It is preferable that the upper and lower load-transmitting parts 36, 37 and the upper and lower sensors 47, 48 be narrowed vertically in order to concentrate a load in the sensor elements when the load is applied to the upper and lower sensors 47, 48.

Next, a state in which a load has been applied to the sensor element unit 16 is described based on FIGS. 7A and 7B.

In FIG. 7A, when the load F3 is applied to the sensor element unit 16, the sensor element unit 16 deforms toward the back of the vehicle body about (based on) the left and right ends 16 a, 16 b, as shown by the imaginary line. However, the sensor element unit 16 has a short vertical dimension, and therefore does not deform in the direction of the short axis about (based on) the top and bottom sides 16 c, 16 d toward the back of the vehicle body.

As shown in FIG. 7B, the longitudinal deformation of the sensor element unit 16 about (based on) the left and right ends 16 a, 16 b causes the upper sensor elements 47 to also undergo deformation in the direction of the minor axis toward the back of the vehicle body based on the left and right ends 47 a, 47 b.

The entire length L of the upper sensor elements 47 in the direction of the minor axis is greater than that of the upper sensor elements 47 before deformation.

In the upper sensor elements 47, the longitudinal direction (that is, the non-sensitivity direction) of the upper sensor elements 47 is made to match the longitudinal direction of the sensor element unit 16 as a elongate article. Therefore, the upper sensor elements 47 will not generate voltage even if the entire length L of the upper sensor elements 47 increases. It is thereby possible to apply the impact load in a direction perpendicular to the surface of the upper sensor elements 47 and detect only the pressing force on the upper sensor elements 47, that is, only the load at the time of impact, by using the upper sensor elements 47 and to output the load as an electric signal, and to accurately detect the load at the time of impact.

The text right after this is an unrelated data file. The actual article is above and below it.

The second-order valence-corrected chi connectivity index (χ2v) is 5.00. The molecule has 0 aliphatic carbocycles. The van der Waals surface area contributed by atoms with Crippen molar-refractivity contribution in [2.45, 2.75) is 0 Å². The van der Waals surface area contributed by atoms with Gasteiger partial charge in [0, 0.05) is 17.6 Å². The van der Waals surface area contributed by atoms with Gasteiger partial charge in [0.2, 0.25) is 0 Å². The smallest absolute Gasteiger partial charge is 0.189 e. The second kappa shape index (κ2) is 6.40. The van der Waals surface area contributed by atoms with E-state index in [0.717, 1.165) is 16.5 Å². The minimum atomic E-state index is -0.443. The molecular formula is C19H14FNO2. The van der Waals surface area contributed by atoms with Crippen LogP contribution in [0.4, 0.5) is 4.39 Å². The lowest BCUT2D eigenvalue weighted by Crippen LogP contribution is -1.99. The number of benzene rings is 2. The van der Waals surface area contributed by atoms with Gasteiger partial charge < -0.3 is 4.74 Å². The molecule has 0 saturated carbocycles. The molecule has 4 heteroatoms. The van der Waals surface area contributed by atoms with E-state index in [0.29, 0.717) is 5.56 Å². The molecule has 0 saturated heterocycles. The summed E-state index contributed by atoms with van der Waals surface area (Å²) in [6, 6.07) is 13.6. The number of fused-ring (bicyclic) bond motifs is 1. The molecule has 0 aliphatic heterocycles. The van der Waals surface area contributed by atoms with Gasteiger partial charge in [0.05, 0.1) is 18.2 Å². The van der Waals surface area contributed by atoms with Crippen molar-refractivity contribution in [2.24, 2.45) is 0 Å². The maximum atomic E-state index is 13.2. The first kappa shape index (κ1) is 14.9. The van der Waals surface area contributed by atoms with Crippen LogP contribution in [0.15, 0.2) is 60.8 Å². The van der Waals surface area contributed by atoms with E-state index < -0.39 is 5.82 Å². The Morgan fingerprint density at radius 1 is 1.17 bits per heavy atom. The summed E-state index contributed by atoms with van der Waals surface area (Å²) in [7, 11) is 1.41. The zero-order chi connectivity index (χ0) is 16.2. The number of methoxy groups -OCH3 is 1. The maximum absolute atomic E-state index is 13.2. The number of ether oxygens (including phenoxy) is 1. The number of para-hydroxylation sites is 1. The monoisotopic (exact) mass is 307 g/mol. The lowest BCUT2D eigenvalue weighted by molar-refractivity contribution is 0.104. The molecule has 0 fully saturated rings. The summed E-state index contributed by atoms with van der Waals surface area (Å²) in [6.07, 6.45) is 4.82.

FIGS. 8 and 9 show the sensor assembly of a second embodiment. The same numerical symbols are assigned to the same components as those of the sensor assembly 10 of the first embodiment, and a description thereof is omitted.

A sensor assembly 70 according to the second embodiment of the present invention has a positioning part 71 and mounting parts 72 instead of the positioning part 30 and the upper and lower mounting parts 34, 35 of the first embodiment shown in FIGS. 3 and 4, and is otherwise configured in the same manner as the sensor assembly 10 of the first embodiment.

The positioning part 71 is provided with positioning holes 75 formed in bosses 74 of the second member 15, and insertion parts 76 provided to the rear face 31 a of the first member 14.

As with the bosses 53 of the first embodiment, a plurality of bosses 74 is formed at a prescribed interval in the vertical center and the longitudinal direction (width direction of the vehicle) on the surface 15 b of the second member 15. The positioning holes 75 are formed coaxially with the bosses 74.

The insertion parts 76 are columnar projecting parts extending from the vertically central part toward the back of the vehicle body on the rear face 31 a of the beam cover 31. The insertion parts 76 are introduced through the positioning holes 75 of the second member 15 and fit into insertion holes 77 of the front bumper beam 13.